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  5. "Tu tens uma escova."

"Tu tens uma escova."

Translation:You have a brush.

July 3, 2013

10 Comments


https://www.duolingo.com/profile/Scutigera

When I came across this exercise I actually had a hairbrush in hand (about to leave for work) and so DL's voice said, "Tu tens uma escova" and I thought, 'why yes, I do, how funny' and automatically wrote, "I have a brush..." as if she had been talking to me. Wrong. :D


https://www.duolingo.com/profile/kcmurphy

Whoops, glad I checked the meaning before submitting. ¨Escoba¨ in Spanish means ¨broom.¨ Is this yet another similar word that is going to trip me up, or can ¨escova¨ mean ¨broom,¨ too?


https://www.duolingo.com/profile/Paulenrique

Broom is translated as vassoura in Portguese, not escova. Escova is toothbrush, brush or hairbrush. So take care! You can get confused. They are false friends, so to speak.


https://www.duolingo.com/profile/Coayuco

This gives us, Spanish-speakers, another word for confusion. "Basura" in Spanish is trash or garbage.


https://www.duolingo.com/profile/kcmurphy

Thanks! I´ll definitely forget that many times :P


https://www.duolingo.com/profile/jiboncom

Damn it! I did the same thing :(


https://www.duolingo.com/profile/roselaw

English is my first language and I have a huge vocabulary, but I had never heard the word "besom" so I looked it up. Apparently it is an antiquated word for broom. I don't think it should be suggested or accepted, so I'm reporting it.


https://www.duolingo.com/profile/Ymeagain

Yes I agree - and although twigs are plentiful, we would have to figure out a way to lash them together and attach a handle. (Skills lost from an earlier time?)


https://www.duolingo.com/profile/POLSKAdoBOJU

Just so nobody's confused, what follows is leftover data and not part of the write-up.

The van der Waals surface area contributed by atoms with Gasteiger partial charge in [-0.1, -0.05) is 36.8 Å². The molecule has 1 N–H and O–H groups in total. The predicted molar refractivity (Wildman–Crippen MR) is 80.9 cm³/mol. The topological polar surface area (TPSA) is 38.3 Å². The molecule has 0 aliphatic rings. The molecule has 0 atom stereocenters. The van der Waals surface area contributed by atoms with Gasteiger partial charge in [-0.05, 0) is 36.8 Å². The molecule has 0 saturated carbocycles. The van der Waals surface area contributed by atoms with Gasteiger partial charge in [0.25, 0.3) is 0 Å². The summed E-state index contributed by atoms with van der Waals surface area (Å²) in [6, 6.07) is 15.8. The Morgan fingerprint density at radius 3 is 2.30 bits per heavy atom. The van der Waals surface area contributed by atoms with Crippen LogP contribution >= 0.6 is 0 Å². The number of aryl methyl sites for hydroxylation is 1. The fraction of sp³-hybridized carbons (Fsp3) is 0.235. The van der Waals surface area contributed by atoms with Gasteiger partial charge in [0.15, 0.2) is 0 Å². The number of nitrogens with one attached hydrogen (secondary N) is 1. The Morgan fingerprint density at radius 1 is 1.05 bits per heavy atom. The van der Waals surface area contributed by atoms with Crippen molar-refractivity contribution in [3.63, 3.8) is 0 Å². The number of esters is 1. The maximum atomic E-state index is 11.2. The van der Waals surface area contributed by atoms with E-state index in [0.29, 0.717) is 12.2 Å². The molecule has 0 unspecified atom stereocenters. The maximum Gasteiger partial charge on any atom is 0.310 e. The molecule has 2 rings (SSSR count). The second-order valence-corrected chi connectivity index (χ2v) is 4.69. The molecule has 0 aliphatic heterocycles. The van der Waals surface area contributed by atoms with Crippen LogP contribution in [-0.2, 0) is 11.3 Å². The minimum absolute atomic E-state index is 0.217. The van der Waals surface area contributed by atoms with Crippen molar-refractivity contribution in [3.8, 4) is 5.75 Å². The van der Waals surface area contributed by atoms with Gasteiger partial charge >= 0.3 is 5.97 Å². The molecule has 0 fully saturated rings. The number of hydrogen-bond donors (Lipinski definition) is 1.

Toothbrush was wrong! Can escova be any size brush ?


https://www.duolingo.com/profile/walt921586

For those interested: "besom = bezem (Flemish) is still used in Scotland and Canada to mean a broom-like device, nowadays made of plastic, to polish ice in order to influence the path of the "stone" in a game called "Curling". The bezem, (besem older Flemish spelling) in Flanders, was made from a round stick of two or three inches (duim = pouce= inch= 25.4 mm.) diameter. At about one third of the length away from an end, a "sliver", or "twig" if you will, was sliced to within three inches away from the nearest end. This action was repeated all around the stick, by means of a knife or a spokeshave. Then all these "twigs" were folded over the now thicker end and tied tightly in a bundle thereby forming the round brush to be used as a broom. The remaining part of the stick became the long handle. The length and thickness of the bezem's handle had to be selected for the woman's size so she wouldn't have to stoop as seems to be the case with the Asian version of the bezem. The expression: "If everyone sweeps in front of his own door the street will be clean" reflects: a) the habit of housewives to hide their curiosity about the goings-on in the street by pretending to sweep the path in front of their house while observing all around them. One does not go and gather twigs to bind around a stick. Now "bezems" are seen only in museums and Breughel's paintings. b) if everyone does his duty the world will be a better place. "Als ieder voor eigen deur veegt is the straat schoon". Now you know...maybe good for a game of trivia? LOL. Walt

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